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A Riddle of Roses
Caryl Cude Mullins
Second Story Press, 222 pages

A Riddle of Roses
Caryl Cude Mullins
Caryl Cude Mullins grew up in Cape Breton, Nova Scotia. She currently lives in Montreal where she works as a teacher, a writer and an actor. A Riddle of Roses is her first book.

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Publisher's page for Riddle of Roses

Past Feature Reviews
A review by Georges T. Dodds

A Riddle of Roses is fantasy tale for young teenagers, steeped in Celtic mythology. As a first novel, it reads remarkably well for its target audience, with a nice mix of fantasy, interesting and unusual characters, and an avoidance of didacticism and moral preaching. It also has the nowadays seemingly ubiquitous headstrong young woman who yearns to take on an untraditional role for women in her society, against the wishes or the wisdom of her elders.

This particular headstrong young lady is Meryl, who just can't abide the probationary restrictions imposed upon her by the mabinogs' guild (i.e. bards' guild) after her surreptitious reading of an ancient tome containing the songs and adventures of Taliesin, a text normally restricted to fully trained and registered mabinogs. Worse yet, they won't accredit her without the completion of a full course of study. The legend of Taliesin, he too a non-conformist, points to a quicker and much more exciting way of becoming a mabinog: going to Fairyland and drinking from Ceridwen's cauldron. Armed with Taliesin's own harp, Meryl hits the road buoyant and full of self confidence, but soon learns from experience that she still has much to learn.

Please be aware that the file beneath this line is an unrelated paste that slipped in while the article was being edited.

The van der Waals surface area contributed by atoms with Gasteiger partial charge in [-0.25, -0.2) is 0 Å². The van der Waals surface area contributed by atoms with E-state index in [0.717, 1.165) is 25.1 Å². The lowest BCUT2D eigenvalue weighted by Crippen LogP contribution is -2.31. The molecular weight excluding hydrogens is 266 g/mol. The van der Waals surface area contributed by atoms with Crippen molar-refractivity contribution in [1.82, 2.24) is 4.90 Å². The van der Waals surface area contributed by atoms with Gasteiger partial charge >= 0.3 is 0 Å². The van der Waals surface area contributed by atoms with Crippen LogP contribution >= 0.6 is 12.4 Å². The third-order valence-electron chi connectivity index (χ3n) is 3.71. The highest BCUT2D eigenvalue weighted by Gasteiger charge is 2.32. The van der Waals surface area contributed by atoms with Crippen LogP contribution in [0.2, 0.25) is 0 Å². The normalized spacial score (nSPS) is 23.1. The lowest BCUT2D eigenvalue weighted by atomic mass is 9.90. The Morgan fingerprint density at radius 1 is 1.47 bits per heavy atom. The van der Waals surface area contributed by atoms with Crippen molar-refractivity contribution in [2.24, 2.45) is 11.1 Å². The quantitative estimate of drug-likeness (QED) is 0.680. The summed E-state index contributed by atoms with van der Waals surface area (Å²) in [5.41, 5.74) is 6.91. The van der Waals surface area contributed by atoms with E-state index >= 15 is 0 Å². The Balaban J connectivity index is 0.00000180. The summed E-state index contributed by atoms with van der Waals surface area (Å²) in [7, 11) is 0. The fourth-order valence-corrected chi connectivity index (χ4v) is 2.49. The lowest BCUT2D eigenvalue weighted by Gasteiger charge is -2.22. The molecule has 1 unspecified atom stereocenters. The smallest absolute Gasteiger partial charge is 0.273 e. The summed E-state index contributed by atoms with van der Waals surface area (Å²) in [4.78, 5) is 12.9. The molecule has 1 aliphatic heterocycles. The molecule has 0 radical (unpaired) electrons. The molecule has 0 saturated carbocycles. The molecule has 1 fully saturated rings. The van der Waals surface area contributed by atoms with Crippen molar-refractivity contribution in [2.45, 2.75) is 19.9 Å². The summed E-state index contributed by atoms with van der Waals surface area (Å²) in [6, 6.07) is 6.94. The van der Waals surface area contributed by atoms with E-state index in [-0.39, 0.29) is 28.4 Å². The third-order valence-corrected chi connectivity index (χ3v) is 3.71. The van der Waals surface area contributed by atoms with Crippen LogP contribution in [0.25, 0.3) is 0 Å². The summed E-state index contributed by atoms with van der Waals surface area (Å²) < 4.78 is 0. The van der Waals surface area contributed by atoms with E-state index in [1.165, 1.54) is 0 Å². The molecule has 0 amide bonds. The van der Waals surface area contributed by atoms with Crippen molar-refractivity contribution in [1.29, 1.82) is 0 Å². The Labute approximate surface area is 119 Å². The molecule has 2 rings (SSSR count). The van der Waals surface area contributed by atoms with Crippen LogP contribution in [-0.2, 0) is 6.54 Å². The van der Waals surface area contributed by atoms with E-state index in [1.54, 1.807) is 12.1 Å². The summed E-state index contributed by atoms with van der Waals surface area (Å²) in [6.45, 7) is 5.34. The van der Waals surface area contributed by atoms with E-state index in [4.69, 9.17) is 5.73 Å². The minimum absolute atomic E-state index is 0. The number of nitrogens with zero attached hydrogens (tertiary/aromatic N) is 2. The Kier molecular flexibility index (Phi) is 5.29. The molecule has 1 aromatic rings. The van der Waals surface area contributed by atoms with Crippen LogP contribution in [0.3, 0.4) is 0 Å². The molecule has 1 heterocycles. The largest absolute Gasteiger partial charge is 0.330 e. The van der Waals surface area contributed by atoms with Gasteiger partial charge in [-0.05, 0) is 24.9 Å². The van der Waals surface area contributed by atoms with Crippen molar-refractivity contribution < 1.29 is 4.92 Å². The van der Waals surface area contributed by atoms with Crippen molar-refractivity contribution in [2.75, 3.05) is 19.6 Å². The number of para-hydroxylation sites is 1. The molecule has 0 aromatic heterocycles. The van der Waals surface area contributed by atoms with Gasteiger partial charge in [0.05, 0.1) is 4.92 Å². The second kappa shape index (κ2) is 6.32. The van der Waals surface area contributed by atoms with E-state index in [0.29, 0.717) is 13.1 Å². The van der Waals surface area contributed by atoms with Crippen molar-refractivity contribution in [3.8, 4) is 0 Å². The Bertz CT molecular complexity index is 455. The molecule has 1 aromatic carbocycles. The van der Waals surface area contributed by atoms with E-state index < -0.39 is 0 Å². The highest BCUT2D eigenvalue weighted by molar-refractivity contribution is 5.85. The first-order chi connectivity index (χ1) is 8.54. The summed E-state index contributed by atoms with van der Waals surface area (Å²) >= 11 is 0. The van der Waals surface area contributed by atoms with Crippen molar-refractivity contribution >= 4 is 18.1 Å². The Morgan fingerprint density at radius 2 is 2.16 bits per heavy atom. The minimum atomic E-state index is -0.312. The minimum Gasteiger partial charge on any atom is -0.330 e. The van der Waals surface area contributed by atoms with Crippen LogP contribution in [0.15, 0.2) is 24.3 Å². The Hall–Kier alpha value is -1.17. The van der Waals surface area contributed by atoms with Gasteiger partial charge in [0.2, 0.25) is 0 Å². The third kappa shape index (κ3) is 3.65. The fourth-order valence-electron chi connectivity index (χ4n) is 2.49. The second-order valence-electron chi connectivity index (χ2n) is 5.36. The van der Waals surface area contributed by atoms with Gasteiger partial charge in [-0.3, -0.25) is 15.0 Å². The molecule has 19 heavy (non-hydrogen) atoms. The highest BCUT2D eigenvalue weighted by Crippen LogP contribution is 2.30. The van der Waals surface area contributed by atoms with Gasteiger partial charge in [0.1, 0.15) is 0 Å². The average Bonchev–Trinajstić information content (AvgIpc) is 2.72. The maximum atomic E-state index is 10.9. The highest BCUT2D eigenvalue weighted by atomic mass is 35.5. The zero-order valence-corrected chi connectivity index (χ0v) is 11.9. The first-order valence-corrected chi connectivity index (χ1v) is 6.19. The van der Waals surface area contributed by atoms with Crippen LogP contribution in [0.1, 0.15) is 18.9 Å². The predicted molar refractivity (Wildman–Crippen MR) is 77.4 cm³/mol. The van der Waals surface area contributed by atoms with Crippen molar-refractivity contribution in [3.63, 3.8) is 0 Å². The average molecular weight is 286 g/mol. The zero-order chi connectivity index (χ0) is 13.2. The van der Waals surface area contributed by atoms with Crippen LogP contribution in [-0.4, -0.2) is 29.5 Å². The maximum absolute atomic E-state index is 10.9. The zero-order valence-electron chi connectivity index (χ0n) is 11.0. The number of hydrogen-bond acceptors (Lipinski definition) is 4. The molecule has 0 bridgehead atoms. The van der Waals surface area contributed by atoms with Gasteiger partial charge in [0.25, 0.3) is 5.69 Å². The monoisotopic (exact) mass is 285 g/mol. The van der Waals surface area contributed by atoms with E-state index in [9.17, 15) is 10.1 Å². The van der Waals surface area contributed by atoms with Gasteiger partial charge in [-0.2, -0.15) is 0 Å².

Along the way Meryl meets a draoi, a pompous and curmudgeonly bramble bush-like forest oracle. Together they enter the Fairy Way, a short-cut to Avalon where the cauldron resides, but Meryl's iron brooch excites the wrath of the Fairy King, who packs them off to find the Fairy Queen to receive judgement at her hands. Along with a flighty fairy escort, Leaflighter, and a pair of dimwitted human scarecrows, Meryl goes on a voyage of self-discovery, learning the true role and responsibilities of the mabinog and unravelling the mystery of how and where Taliesin obtained his ever-flowering rose-bush.

Essentially free of violence or truly evil characters, A Riddle of Roses is a delightful story for younger readers which gently shows that there are no true short-cuts or free rides in life, without seeming to be a lesson inculcated by an authority figure. The writing and plotting are simple, straightforward, and clear, leaving the Celtic mythology and adventure to carry the reader along

Copyright © 2001 Georges T. Dodds

Georges Dodds is a research scientist in vegetable crop physiology, who for close to 25 years has read and collected close to 2000 titles of predominantly pre-1950 science-fiction and fantasy, both in English and French. He writes columns on early imaginative literature for WARP, the newsletter/fanzine of the Montreal Science Fiction and Fantasy Association and maintains a site reflecting his tastes in imaginative literature.

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